- The literature asserts that both the medical and educational
communities have forecast a potential for an AIDS
epidemic on college and university campuses. The experts
warn that without either a cure or a vaccine for AIDS, it
is only through education of "risk behaviors" that
devastation can be avoided.
A previous study of AIDS-related programs, policies,
and services was conducted in 37 Philadelphia area colleges
and universities to determine ideal priorities for AIDS-related
issues on campuses, and to assess the programs,
policies, and services that were currently in place. In
order to replicate the previous study, the original five-part
questionnaire was used in the current study.
Questionnaires were sent to 36 Oregon colleges and
universities in Oregon that offered either two-year
associate degree programs, four-year general baccalaureate
degree programs, or colleges and universities with general
post-baccalaureate programs. Speciality schools were
excluded in order to replicate the Philadelphia study.
Twenty-eight Oregon colleges and universities responded to
The data for research questions 1, 3, and 4 were
reported in percentages. Non-parametric statistics were
used to analyze data regarding current and ideal
programming. Chi square statistic was used to analyze
research question 2. Because of unusually small cell size,
data for research question 5 was also reported in percentages.
It was found that the programs, policies, and services
that are currently in place on the sampled campuses are
congruent with the respondent's conceptualized ideal
programming in the areas of the development of institutional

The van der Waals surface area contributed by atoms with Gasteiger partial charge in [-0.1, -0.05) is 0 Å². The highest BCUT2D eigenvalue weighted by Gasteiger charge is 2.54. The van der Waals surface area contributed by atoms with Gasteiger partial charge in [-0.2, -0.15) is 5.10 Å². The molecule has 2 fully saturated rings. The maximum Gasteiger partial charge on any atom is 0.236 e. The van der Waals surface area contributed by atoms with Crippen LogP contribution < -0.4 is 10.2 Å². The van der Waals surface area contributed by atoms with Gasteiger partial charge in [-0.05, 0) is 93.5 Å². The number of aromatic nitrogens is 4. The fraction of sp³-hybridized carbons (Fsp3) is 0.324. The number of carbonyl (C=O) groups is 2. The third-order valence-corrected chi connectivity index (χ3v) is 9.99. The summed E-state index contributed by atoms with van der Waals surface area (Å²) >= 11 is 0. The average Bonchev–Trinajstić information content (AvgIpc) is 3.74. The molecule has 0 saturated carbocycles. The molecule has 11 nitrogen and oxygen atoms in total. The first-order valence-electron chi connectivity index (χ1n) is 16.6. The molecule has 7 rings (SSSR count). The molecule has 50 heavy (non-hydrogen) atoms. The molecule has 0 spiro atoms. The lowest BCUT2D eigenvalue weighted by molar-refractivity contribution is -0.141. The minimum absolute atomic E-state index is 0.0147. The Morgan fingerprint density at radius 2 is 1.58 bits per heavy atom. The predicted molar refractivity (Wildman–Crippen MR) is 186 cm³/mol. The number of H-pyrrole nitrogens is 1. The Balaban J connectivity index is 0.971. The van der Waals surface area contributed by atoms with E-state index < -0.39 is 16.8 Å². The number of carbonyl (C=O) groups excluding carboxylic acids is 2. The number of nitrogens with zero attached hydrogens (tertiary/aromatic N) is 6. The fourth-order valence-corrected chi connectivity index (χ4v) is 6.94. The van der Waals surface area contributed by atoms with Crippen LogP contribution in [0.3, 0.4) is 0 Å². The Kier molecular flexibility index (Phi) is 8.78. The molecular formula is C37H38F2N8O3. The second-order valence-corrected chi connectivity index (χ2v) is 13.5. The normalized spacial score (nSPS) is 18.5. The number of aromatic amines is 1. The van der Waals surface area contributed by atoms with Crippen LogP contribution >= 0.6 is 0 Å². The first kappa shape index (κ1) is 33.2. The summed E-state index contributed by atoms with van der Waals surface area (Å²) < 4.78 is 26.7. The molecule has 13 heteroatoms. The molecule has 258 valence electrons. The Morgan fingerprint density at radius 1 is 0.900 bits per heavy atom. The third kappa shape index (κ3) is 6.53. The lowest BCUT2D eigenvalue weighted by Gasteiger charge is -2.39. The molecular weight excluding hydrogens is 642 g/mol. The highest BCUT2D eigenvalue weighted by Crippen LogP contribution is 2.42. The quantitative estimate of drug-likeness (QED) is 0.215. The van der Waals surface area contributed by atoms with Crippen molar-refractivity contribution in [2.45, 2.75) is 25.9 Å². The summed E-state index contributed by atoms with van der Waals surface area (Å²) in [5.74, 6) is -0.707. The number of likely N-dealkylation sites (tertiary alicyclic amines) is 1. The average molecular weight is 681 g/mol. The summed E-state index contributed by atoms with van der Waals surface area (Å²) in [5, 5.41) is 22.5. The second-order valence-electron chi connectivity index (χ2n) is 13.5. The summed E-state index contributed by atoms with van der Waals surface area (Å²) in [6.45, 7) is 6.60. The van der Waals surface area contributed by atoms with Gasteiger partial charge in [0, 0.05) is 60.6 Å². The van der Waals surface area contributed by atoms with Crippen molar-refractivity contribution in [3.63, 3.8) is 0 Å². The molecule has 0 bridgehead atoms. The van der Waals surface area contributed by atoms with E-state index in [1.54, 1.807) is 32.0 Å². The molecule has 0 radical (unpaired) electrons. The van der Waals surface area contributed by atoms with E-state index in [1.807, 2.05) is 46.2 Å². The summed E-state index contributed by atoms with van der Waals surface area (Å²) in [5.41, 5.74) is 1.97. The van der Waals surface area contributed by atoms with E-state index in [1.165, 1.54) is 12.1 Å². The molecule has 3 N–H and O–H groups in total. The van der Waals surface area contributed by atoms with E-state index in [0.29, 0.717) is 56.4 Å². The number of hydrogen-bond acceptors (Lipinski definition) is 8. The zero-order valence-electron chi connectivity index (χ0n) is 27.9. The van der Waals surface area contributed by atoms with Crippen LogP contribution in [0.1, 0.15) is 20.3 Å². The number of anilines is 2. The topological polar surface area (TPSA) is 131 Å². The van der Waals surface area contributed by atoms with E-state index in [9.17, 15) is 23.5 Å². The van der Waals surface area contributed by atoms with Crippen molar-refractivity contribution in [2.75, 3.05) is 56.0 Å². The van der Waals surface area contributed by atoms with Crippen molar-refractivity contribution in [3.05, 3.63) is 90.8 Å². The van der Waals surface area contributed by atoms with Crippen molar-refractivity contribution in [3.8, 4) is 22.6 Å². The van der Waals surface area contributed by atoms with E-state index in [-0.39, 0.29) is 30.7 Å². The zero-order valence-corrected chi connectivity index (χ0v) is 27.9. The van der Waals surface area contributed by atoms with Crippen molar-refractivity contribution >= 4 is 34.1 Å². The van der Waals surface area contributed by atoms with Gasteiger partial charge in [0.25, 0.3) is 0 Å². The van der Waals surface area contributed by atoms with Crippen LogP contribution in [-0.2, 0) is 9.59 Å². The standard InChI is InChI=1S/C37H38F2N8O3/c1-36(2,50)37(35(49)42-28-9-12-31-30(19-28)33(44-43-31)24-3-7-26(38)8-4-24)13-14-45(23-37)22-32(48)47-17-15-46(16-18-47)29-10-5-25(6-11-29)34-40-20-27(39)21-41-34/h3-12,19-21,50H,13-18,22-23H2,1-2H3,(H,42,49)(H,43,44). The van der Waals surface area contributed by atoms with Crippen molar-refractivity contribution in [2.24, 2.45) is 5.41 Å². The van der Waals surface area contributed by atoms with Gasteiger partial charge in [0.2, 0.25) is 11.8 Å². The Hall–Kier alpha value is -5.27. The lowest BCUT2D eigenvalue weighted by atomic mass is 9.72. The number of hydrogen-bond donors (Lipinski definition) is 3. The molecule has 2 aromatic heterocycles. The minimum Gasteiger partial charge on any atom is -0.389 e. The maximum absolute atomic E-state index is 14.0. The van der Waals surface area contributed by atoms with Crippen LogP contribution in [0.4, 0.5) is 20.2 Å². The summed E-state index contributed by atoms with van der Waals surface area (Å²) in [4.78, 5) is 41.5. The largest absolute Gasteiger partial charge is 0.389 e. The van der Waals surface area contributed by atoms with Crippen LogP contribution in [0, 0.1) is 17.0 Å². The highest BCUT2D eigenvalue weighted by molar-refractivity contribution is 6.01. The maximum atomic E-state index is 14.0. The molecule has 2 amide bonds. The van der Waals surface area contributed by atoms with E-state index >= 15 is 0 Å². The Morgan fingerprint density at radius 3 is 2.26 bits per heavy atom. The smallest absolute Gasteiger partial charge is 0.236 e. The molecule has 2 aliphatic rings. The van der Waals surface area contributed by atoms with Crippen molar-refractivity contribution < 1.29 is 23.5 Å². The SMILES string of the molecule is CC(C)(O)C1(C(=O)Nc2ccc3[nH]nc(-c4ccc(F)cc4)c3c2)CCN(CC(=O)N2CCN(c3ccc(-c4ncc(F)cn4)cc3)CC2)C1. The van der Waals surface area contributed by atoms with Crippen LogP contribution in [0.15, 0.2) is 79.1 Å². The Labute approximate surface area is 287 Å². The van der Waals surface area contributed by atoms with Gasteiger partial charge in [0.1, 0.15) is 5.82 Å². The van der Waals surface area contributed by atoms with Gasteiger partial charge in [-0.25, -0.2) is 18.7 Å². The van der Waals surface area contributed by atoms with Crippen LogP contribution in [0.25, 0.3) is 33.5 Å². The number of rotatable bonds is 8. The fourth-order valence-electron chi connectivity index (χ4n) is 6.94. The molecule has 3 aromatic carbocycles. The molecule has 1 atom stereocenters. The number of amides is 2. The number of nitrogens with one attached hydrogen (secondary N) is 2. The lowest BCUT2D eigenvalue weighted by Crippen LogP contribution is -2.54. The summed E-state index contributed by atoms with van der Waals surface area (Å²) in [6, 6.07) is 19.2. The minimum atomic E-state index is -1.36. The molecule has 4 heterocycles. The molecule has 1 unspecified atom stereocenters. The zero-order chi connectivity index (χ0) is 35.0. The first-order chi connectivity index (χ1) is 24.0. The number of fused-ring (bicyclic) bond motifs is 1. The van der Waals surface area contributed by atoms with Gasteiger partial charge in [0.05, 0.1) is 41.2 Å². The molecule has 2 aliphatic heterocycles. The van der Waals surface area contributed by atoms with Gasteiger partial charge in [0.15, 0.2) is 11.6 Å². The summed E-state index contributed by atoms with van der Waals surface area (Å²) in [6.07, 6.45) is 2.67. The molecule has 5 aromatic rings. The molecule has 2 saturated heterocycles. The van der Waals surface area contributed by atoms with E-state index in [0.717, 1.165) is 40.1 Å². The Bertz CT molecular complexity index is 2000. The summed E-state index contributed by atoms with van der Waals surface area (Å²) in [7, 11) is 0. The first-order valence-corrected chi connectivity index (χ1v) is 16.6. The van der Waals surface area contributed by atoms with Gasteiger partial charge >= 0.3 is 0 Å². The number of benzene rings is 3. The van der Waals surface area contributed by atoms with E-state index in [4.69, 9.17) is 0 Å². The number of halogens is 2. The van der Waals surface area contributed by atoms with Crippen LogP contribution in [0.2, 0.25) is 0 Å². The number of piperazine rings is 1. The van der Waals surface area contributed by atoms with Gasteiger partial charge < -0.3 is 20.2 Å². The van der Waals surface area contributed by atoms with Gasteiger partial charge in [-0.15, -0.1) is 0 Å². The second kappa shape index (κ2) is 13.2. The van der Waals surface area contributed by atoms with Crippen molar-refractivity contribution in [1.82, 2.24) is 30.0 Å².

guidelines, adjustment in counseling services, and
the distribution of written AIDS-related information. It
was also reported that none of the Oregon institutions had
allocated any funds for the hiring of new personnel to
address the problems of AIDS on campus. There appeared to
be a definite trend for the larger schools, (> 3,000) to
have more AIDS-related programs, policies and services in
place than did the smaller colleges and universities.
The Oregon study showed a higher percentage of AIDS-related
campus activities in place than did the earlier
Philadelphia study, however, the results indicated there
is still a serious lack of focus on the issues surrounding
AIDS on campus.
Educational recommendations were offered in the areas
of guideline development, mandatory staff training, and
providing AIDS-related information to students. Recommendations
for future research should also focus on evaluation
of the effectiveness of programs, policies, and
services currently in place on college and university